A few weeks ago I attended the private screening of Marvel Studios’ Black Panther movie, hosted by Vlogger Influencers Curlture. The event was held at Cineworld, Wood Green, London and sponsored by Revlon Realistic and Black Girl Gamers. If you have not seen the film already and you are STILL wondering what the hype is all about, I’ll tell you with no spoilers. Black Panther is an empowering film for black people and educational for those who are not.

The Plot

Marvel Studios’ “Black Panther” follows T’Challa who, after the death of his father, the King of Wakanda, returns home to the isolated, technologically advanced African nation to succeed to the throne and take his rightful place as king. But when a powerful old enemy reappears, T’Challa’s mettle as king—and Black Panther—is tested when he is drawn into a formidable conflict that puts the fate of Wakanda and the entire world at risk. Faced with treachery and danger, the young king must rally his allies and release the full power of Black Panther to defeat his foes and secure the safety of his people and their way of life.

5 reasons why…

  • Positive images of black cultural heritage- I’m talking, beauty, fashion, style, mores. It is imperative that black children growing up in a country where they are in the minority to see people black people in positions of power. The Obamas have finished their terms as the American First Family. The children being born now needed new and more role models. Did I mention beauty? I guess I did but let me say this, whether you are a newbie natural , an ole pro  or thinking about transitioning guarantee you will be inspired by the looks created for Black Panther movie.


  • The power of womanismyes I said ‘womanism’, not ‘feminism’. I first learnt about this term back at university, when I was studying American Literature and reading Alice Walker and Zora Neale Hurston books. I knew immediately it applied to me. It encompassed my world view. “Womanist is to feminist as purple is to lavender” -Alice Walker

Womanism is a feminist term coined by Alice Walker. It is a reaction to the realization that “feminism” does not encompass the perspectives Black women….  A Womanist is a woman who loves women and appreciates women’s culture and power as something that is incorporated into the world as a whole.

The men of Wakanda are not striped of their power.  Instead men and women stand side by side.  In Walker’s poem Democratic Womanism, written in 2012 in response the American elections:

Democratic Womanism.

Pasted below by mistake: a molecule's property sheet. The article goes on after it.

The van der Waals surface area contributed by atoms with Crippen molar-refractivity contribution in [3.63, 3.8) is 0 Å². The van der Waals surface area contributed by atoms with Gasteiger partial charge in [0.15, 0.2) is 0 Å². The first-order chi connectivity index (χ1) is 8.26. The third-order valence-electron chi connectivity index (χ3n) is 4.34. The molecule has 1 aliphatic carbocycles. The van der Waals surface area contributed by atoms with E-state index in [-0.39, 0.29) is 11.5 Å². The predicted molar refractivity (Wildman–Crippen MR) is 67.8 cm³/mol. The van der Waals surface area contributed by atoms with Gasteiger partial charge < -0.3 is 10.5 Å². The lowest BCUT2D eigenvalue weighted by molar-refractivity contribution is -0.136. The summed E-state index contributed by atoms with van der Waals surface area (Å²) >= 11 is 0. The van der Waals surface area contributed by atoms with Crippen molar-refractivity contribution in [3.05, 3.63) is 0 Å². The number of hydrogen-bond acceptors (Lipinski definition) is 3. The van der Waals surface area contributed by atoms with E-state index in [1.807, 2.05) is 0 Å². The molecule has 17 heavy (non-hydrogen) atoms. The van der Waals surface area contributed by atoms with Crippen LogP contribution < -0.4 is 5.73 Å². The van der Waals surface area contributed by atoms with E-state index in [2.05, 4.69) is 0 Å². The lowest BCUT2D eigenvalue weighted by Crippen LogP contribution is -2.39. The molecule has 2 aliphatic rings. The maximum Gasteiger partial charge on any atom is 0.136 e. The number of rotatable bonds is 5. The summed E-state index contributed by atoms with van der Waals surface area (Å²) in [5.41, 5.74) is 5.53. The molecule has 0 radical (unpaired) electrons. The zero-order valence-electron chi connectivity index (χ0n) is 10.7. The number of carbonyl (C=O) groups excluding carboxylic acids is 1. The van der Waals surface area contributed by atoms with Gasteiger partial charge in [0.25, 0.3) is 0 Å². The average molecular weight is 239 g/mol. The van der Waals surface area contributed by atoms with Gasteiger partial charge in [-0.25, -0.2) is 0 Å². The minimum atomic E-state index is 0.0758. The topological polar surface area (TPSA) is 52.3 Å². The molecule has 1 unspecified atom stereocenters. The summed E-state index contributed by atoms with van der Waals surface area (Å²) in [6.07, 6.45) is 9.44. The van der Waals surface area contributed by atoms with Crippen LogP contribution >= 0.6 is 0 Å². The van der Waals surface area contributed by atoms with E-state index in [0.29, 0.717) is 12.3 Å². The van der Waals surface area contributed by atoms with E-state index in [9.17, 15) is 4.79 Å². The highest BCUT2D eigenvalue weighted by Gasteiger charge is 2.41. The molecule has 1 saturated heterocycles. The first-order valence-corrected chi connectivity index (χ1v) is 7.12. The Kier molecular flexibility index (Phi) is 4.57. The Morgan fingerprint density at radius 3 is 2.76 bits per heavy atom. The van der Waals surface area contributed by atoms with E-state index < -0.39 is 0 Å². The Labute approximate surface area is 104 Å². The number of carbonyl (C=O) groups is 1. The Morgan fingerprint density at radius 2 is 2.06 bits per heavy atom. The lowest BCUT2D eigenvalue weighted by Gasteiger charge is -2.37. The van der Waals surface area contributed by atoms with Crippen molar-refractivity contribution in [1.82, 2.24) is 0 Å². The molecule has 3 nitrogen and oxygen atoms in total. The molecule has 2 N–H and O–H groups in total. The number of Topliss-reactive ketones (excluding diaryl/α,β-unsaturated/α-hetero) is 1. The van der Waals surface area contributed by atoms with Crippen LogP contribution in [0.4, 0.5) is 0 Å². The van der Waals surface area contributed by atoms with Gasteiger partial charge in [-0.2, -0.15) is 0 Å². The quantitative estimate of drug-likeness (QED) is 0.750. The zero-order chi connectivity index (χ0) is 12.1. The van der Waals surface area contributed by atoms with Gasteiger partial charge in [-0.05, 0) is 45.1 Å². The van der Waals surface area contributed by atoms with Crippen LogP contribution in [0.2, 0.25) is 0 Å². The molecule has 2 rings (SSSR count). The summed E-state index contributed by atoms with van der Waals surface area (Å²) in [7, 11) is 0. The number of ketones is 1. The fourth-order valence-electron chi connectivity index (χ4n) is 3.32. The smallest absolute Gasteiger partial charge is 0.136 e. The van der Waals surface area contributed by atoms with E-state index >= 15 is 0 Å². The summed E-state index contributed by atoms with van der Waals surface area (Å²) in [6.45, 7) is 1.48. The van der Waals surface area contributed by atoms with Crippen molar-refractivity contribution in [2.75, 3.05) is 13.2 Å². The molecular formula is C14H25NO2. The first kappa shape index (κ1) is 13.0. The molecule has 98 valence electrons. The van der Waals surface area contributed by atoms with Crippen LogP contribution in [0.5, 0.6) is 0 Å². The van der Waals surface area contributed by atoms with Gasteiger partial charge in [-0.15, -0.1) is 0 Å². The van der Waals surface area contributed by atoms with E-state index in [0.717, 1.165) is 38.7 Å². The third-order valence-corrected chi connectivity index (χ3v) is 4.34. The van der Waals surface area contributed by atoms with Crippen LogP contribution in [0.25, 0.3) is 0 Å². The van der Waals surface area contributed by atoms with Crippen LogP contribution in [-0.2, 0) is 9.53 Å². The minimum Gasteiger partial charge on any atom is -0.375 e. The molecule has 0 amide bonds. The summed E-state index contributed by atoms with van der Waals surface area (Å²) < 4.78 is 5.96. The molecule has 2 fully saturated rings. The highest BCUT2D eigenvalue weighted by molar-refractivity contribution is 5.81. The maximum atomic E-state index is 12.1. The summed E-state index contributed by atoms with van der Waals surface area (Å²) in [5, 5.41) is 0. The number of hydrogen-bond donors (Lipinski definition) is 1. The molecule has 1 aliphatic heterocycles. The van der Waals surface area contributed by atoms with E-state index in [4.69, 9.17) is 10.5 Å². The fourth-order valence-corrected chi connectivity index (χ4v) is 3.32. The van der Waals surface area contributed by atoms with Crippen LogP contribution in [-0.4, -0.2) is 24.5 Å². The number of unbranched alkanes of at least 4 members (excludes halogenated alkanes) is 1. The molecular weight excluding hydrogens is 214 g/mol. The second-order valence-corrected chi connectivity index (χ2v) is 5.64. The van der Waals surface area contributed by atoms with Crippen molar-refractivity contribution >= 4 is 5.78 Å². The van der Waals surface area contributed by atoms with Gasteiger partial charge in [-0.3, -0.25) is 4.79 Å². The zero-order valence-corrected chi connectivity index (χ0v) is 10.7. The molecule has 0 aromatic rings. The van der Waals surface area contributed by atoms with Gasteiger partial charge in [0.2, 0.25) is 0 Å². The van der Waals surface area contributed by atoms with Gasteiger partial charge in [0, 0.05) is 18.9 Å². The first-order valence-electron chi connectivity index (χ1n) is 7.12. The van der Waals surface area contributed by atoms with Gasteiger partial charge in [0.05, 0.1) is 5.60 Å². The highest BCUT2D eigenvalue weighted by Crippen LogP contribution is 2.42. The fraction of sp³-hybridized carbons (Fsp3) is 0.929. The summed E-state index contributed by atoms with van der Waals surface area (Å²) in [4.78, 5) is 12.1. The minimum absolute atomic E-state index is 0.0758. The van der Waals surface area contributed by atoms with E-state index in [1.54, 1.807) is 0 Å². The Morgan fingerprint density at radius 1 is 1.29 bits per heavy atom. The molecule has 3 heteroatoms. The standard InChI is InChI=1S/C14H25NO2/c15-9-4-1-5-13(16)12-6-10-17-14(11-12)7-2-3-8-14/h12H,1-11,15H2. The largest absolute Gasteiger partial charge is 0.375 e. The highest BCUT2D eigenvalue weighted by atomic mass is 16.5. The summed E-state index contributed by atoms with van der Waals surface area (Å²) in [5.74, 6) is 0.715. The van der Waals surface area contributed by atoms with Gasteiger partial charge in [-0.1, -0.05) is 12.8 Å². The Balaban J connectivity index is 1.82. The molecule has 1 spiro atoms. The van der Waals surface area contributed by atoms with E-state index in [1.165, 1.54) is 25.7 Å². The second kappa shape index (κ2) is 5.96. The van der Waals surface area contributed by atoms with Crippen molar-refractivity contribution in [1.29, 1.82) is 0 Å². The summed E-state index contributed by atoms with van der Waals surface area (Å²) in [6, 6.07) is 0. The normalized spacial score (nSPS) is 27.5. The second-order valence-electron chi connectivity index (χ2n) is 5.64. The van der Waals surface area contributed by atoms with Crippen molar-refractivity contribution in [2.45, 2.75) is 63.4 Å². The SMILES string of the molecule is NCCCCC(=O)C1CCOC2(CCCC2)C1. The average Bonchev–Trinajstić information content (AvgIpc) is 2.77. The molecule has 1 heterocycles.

Notice how this word has “man” right in the middle of it?

That’s one reason I like it. He is right there, front and center. But he is surrounded/…

For who else knows so deeply

how to share but Mothers

and Grandmothers? Big sisters

and Aunts?

To love

and adore

both female and male?

Wakandan women’s prowess as strong and able fighters was exquisitely demonstrated, along with their nurturing side. The women are willing to aid the weak and enslaved.  Characters like Nakia (Lupita Nyong’o) who’s a spy and  the love interest of T’Challa/Black Panther (Chadwick Boseman), as well as Okoye (Danai Gurira), leader of the Dora Milaje regiment, love of W’Kabi (Daniel Kaluuya) Leader of the Border Tribe, a good examples.

  • The acknowledgement of slavery & colonization– All those who question if slavery happened, whether or not it was ‘that bad’  OR question if their ancestors were slaves… and yes, such people exist, may be inspired to research and read more deeply. Let the world know, we were not always slaves.
  • Community Spirit- I’ve often wondered how the slave trade would have developed if our African forefathers were less welcoming to foreign visitors. I guess we’ll never know. I believe as a people, we are inherently open-hearted and willing to share. Generally, we give no thought how the sharing could affect us later on. Nonetheless, its a quality that shows our humanity had love for our fellowman.
  • Girls in S.T.E.M ( science, technology, engineering and maths) It’s been over a year since Hidden Figures blazed onto our screens. Princess Shuri takes over where Katherine Johnson, Dorothy Vaughn and Mary Jackson left off. I was thrilled to see one so young spearheading technology improvements to Wakanda  and its military equipment, all while rocking some badass outfits and natural hairdos. What an inspiration for our daughters and sisters… future leaders.

So, after you have seen the film, come back and tell me what was your best bit and I’ll tell you mine.


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